In this news-analysis, IARJ co-founder David Briggs explores the crucial issue of Islam and democracy—the global debate over whether these two traditions, one religious and one political, can co-exist peacefully and constructively in the world. In his overview, Briggs draws on expert voices raised at a panel discussion during the IARJ’s recent conference of Asian journalists in Jakarta, Indonesia. Then, he adds background (including some helpful web links), pointing toward related news events, research data and conclusions from other experts. This article includes links to video of the Jakarta panel discussion.
IARJ contributing editor Larbi Megari reports on the opening of the 2017 global conference of the International Association of Religion Journalists (IARJ). Gathering in Jakarta, Indonesia, the IARJ is working toward one of its founding missions: holding annual gatherings on all of the world’s major continents. In Jakarta, participants are discussing the enormous challenges journalists are facing today—and the IARJ is planning for its future outreach.
In a series of scientific advances, researchers are developing a body of evidence challenging old stereotypes of humility as the province of weak-willed, stoop-shouldered individuals of low self-worth. The reality, research shows, is that it takes a strong will and courage to celebrate the gifts of others, while being honest about one’s own shortcomings. But it pays off. Just as a lack of humility can lead to a downward spiral of suspicion, distrust and violence, so, too, can the practice of humility reinforce other virtues and contribute to a more generous, inclusive, caring society.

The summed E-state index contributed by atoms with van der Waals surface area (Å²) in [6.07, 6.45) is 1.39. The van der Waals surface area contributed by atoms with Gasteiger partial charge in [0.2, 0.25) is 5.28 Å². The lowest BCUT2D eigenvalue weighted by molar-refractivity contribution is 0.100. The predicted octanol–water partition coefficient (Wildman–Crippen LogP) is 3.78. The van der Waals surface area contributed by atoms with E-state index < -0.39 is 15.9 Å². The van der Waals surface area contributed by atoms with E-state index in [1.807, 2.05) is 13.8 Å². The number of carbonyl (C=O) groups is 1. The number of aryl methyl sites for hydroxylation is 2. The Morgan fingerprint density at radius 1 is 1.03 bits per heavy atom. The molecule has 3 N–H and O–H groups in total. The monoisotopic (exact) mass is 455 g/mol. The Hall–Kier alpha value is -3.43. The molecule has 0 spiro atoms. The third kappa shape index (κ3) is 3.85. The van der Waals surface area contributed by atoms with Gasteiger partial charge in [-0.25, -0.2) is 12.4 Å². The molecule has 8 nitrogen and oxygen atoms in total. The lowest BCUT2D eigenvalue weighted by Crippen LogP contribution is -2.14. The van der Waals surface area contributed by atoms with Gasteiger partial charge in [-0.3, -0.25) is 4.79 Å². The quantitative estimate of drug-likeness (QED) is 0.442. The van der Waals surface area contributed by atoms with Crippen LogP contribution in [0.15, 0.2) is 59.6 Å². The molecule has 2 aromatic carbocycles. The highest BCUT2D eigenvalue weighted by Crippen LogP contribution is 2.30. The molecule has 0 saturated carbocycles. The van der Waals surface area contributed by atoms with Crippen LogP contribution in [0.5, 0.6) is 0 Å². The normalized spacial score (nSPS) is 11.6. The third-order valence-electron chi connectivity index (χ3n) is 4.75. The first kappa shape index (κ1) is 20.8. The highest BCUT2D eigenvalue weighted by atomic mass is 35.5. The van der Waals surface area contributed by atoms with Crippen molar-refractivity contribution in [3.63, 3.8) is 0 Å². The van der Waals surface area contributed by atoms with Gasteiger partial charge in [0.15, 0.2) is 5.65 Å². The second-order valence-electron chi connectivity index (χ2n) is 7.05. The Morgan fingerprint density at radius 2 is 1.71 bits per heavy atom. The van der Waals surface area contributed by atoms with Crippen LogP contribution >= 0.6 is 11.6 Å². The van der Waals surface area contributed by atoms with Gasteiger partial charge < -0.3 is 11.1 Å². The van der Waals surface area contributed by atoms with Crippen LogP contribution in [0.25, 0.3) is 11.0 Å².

International Association of Religion Journalists founding member Prince Charles Dickson shares the wide range of topics discussed at the IARJ conference in Ghana, highlighting the great complexity of covering religion in Africa. From trying to cover religious extremism to trying to balance government involvement in religion, or lack of government interest in religion, the professional challenges are enormous, Dickson argues.
IARJ Co-managing Director and Web Editor Elisa Di Benedetto shares her perspective on this year’s conference in Ghana, including a key insight: While everyone who attended was aware of Africa’s religious diversity, the conference also illustrated a diversity in approaches to journalism by reporters across the continent.